While many people are probably not following these events real close or don’t really care, I must confess that I have a certain fondness for the Office of the Attorney General and what they have done in the past to make my life safer. If you have read some of my earlier posts you would know that I work in the meat packing industry. In the mid 90’s MNOSHA came to Worthington to do a wall to wall inspection at the Swift & Co. plant where I work. After a thorough inspection the company was cited for numerous safety violations, many of them serious. Of course the company challenged these citations and was prepared to fight it in court. I won’t bore you with many details but the Attorney General’s office was able to reach a settlement agreement with Swift & Co. (now JBS Swift). The settlement agreement allowed MNOSHA and the AG’s office to monitor abatement progress over a three year time period. As the head of the union safety committee at the time I had the privilege to work with a number of assistant AG’s. They were persistent. They were efficient. They were professional. They were not intimidated by the highly paid and arrogant corporate lawyers who would try anything to get out of compliance with the law. My workplace was made much safer and the corporate attitude on safety turned around because of the efforts of the Attorney General’s office and MNOSHA. The unions efforts alone could not have accomplished that and thousands of workers have benefited.

I am grateful.

 

Peace & solidarity,

CHC

 

 

 

 

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According to the published report in the Worthington Daily Globe, Ammonia leak sends JBS Swift workers to hospital, 25 workers were sent to Worthington Regional Hospital and 9 workers were transported to Sanford Luverne Community Hospital. The ammonia leak apparently occurred a little before 10:00 p.m. Tuesday night. Normally I would have first hand information on this because JBS Swift is where I work but since I took a vacation day today I had to read about it in the paper.

Hopefully the workers exposed to the ammonia will not have any long term health problems. An ammonia leak  is serious and can be very deadly if immediate action is not taken to evacuate anyone who could be exposed. Many years ago (I’ve been there 23 years) I had the experience of being involved in an ammonia leak at the Swift plant. I did not require any medical treatment but remember vividly the burning sensation in my eyes and throat as I was momentarily exposed to a blast of leaking ammonia. The employees were also evacuated during that leak.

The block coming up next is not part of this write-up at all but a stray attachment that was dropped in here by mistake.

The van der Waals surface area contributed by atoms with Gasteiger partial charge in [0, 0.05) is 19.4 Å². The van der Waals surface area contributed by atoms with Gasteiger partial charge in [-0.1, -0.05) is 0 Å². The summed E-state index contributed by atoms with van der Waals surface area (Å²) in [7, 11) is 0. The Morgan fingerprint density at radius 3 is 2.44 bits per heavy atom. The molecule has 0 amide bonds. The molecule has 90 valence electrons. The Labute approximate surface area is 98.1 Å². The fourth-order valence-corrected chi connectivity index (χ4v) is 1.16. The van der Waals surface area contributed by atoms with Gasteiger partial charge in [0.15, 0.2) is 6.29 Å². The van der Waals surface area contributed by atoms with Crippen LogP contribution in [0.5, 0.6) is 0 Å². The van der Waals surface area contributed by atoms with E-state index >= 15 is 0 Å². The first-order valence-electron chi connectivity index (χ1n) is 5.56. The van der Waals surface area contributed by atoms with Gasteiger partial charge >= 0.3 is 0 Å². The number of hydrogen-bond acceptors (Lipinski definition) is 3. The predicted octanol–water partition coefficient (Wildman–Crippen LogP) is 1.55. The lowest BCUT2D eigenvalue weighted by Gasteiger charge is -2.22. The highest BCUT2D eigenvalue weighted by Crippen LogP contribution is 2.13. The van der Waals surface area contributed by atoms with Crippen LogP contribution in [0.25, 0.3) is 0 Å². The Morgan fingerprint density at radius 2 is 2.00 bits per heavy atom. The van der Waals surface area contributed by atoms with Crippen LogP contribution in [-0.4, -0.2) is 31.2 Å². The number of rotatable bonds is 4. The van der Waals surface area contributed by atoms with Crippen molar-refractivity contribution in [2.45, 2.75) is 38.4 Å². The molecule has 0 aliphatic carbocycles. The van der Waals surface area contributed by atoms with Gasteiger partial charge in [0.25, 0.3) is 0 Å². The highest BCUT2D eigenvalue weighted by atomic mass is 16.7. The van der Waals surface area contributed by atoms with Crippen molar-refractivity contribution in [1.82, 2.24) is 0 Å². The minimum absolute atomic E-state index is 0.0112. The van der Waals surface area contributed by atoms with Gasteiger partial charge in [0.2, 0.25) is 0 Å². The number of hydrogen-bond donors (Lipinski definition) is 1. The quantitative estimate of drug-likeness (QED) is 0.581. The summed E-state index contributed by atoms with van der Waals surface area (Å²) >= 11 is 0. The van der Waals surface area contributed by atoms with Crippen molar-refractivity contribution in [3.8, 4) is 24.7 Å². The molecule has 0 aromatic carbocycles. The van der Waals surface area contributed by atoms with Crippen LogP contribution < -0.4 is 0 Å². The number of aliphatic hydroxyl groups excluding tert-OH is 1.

MNOSHA has been been informed of the incident according to JBS Swift human resources manager, Jenny Anderson-Martinez, but is unsure if they will make a visit to investigate. I hope they do come and investigate and review the company’s Process Safety Management (PSM) program. The federal OSHA website says this about the PSM standard:

Unexpected releases of toxic, reactive, or flammable liquids and gases in processes involving highly hazardous chemicals have been reported for many years in various industries that use chemicals with such properties. Regardless of the industry that uses these highly hazardous chemicals, there is a potential for an accidental release any time they are not properly controlled, creating the possibility of disaster.

To help ensure safe and healthful workplaces, OSHA has issued the Process Safety Management of Highly Hazardous Chemicals standard (29 CFR 1910.119), which contains requirements for the management of hazards associated with processes using highly hazardous chemicals.

Since JBS Swift uses huge amounts of ammonia as a refrigerant they must comply with the PSM standard. This standard is meant to protect the workers and the surrounding community since an accidental release could drift into populated areas. There are miles of piping and hundreds of valves in the system at JBS Swift so it requires constant monitoring, preventive maintenance,  training and updating. You can not be too vigilant with this system because the potential for disaster is so high if there is a major failure. Again, I hope MNOSHA makes a visit to do a hands on investigation so that we have complete answers to what caused this leak and what steps are being taken to prevent another incident. I certainly be asking a lot of questions.

Peace & solidarity

CHC